The Knick

The Knick is a project that converted seven four-story walk-ups into a unified condominium complex. The buildings date from the early 20th century and stood boarded up and uninhabitable for 20 years.

OCV rehabilitated them to provide generous and sustainable living spaces. The units are LEED Homes certified and building amenities include:
-a rooftop lounge
-a fitness center
-on-site bike storage and parking
-remote door answering service and storage for deliveries
-ground-floor retail

Montclare Children’s School

Prior to being adapted from a CVS drugstore to a preschool, this landmarked Beaux Arts building originally served as a bank. The 20,000 square foot space was converted to a new multi-level private preschool on Manhattan’s Upper West Side.

Today, the vaulted entrance hall of the Montclare (previously Claremont) Children’s School provides an abundance of space for children to play and interact.

ACORN High School for Social Justice

This adaptive reuse of a former vaudeville theater saw a new six-story steel and concrete structure inserted within the theater’s original masonry walls to house a high school whose academic focus is social justice and change.

Among the unique retrofits to the building, a gymnasium was inserted into the former theater’s flyspace, while the ornate stone and terra cotta exterior was restored to its former glory.

Saint Teresa’s Church

Saint Teresa’s Church was originally built in 1841 and nearly closed after a ceiling collapse in 1997. OCV was brought in to historically restore and renovate the English, Spanish and Chinese-speaking parish.

The rough timber trusses and ashlar stone walls were exposed by the disaster. The architects made them assets in the rebuilding of the sanctuary by leaving them exposed. Elements of the destroyed altar were transformed into a new altar, baptismal altar and other decorative elements.

Claremont Prep School

This project entailed the historic restoration and adaptive reuse of a former bank headquarters into a prep school for students grades K-8. The building was once the Lee, Higginson and Company Bank headquarters in the heart of New York’s financial district.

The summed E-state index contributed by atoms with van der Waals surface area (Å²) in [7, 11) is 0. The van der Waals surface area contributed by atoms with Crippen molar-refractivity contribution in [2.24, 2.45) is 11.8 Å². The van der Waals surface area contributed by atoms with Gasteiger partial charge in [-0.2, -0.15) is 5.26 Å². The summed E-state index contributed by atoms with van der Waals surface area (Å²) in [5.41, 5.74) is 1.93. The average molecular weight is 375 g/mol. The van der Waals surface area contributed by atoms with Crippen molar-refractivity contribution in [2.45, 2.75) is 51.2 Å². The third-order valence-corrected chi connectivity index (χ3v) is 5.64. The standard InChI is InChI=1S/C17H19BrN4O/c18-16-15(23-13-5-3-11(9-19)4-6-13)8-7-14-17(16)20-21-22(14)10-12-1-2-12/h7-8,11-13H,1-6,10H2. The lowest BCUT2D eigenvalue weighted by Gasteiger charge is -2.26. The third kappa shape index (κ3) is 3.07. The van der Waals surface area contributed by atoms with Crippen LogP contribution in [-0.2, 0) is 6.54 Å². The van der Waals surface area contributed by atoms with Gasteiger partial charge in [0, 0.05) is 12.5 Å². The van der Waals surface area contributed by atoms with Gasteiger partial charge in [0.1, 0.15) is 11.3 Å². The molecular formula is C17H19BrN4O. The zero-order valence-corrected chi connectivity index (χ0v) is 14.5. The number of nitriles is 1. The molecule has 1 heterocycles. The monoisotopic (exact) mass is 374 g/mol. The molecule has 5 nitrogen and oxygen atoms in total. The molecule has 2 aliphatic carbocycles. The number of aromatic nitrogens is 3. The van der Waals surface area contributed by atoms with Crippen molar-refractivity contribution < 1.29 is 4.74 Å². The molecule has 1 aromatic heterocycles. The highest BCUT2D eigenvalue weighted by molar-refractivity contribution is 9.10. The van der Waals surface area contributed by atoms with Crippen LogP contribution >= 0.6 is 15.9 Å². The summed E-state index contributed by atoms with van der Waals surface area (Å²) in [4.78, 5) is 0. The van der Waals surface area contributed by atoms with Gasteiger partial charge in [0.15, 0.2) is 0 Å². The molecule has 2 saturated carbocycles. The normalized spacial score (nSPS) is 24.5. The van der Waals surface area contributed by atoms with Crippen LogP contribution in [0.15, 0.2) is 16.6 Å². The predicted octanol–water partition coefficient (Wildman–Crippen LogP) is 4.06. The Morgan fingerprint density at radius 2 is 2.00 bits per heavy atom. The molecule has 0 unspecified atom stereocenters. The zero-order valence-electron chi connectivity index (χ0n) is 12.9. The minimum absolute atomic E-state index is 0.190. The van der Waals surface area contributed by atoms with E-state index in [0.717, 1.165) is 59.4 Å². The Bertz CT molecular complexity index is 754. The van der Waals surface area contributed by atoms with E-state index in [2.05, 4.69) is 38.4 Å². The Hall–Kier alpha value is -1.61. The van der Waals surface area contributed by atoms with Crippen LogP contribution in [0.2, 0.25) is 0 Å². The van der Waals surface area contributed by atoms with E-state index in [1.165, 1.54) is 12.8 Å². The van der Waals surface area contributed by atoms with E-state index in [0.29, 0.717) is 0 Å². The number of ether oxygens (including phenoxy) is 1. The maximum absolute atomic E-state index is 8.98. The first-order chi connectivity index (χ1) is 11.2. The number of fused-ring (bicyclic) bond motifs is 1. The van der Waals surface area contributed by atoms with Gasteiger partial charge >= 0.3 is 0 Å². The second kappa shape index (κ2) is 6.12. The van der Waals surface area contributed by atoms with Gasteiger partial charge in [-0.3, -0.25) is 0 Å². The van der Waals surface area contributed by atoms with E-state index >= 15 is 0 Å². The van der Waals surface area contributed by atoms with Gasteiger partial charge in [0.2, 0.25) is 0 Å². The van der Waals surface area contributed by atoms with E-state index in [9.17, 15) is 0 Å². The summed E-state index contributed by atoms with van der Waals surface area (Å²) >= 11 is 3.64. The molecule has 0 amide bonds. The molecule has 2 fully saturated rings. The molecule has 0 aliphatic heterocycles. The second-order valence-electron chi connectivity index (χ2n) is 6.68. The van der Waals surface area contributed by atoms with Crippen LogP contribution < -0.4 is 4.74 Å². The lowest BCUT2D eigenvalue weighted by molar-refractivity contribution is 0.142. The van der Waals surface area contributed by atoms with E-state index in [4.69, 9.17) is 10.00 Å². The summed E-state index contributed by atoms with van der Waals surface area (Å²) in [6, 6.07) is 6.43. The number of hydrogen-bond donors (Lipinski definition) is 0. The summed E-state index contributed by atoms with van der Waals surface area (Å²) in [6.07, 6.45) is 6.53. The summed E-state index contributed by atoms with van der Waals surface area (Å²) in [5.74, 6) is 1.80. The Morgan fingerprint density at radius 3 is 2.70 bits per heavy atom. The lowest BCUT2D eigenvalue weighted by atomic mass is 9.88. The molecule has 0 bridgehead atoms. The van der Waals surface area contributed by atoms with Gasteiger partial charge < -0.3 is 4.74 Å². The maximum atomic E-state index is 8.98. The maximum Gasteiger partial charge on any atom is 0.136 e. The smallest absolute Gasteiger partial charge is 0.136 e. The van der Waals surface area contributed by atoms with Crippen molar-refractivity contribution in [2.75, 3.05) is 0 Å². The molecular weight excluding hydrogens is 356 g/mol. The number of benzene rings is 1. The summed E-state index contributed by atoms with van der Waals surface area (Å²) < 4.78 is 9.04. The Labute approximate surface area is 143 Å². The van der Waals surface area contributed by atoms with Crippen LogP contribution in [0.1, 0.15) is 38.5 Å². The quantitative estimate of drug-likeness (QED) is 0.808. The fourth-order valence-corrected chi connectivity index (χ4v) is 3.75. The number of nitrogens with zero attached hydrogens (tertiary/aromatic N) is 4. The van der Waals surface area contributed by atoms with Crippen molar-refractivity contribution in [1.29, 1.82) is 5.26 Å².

Highlights of its conversion include a new Olympic length swimming pool and regulation-size rooftop gym and outdoor playground.

In 2006, the New York State Historic Preservation Office awarded OCV with the Private Sector Achievement Award for this project.

McKibbin Street Industrial Center

This project was a combined renovation and preservation of nine historic buildings. Originally the H. Lawrence & Sons Rope Works, they date from the 1850s and 1930s.

The 317-foot long complex at the western edge of North Brooklyn’s Industrial Business Zone provides light industrial and artisanal workspaces. As the last remaining structure of its kind in Brooklyn it is listed on the National Register of Historic Places.

In 2009, the project was recognized with two awards, the New York State Historic Preservation Award and a Building Brooklyn Award.

Harlem Residence

This residence in Harlem is located near St. Nicholas Park. The historic brownstone was both restored and renovated after suffering from fire and subsequent water damage.

Details were meticulously restored to their original condition and the entire brownstone was upgraded with:
-new plumbing and electrical services
-a central air conditioning system
-recessed lighting
-hardwired with a sound system on the first floor
-wireless ethernet throughout

55 Warren

OCV converted the historic buildings at 55 Warren and 55 Murray Streets into a single address that redefines luxury living in Tribeca.

The renovation addressed the historic preservation of the two facades with completely gutted, fully appointed contemporary interiors. At the center of the unified building is a new, full depth courtyard that brings natural light and air deep into each unit.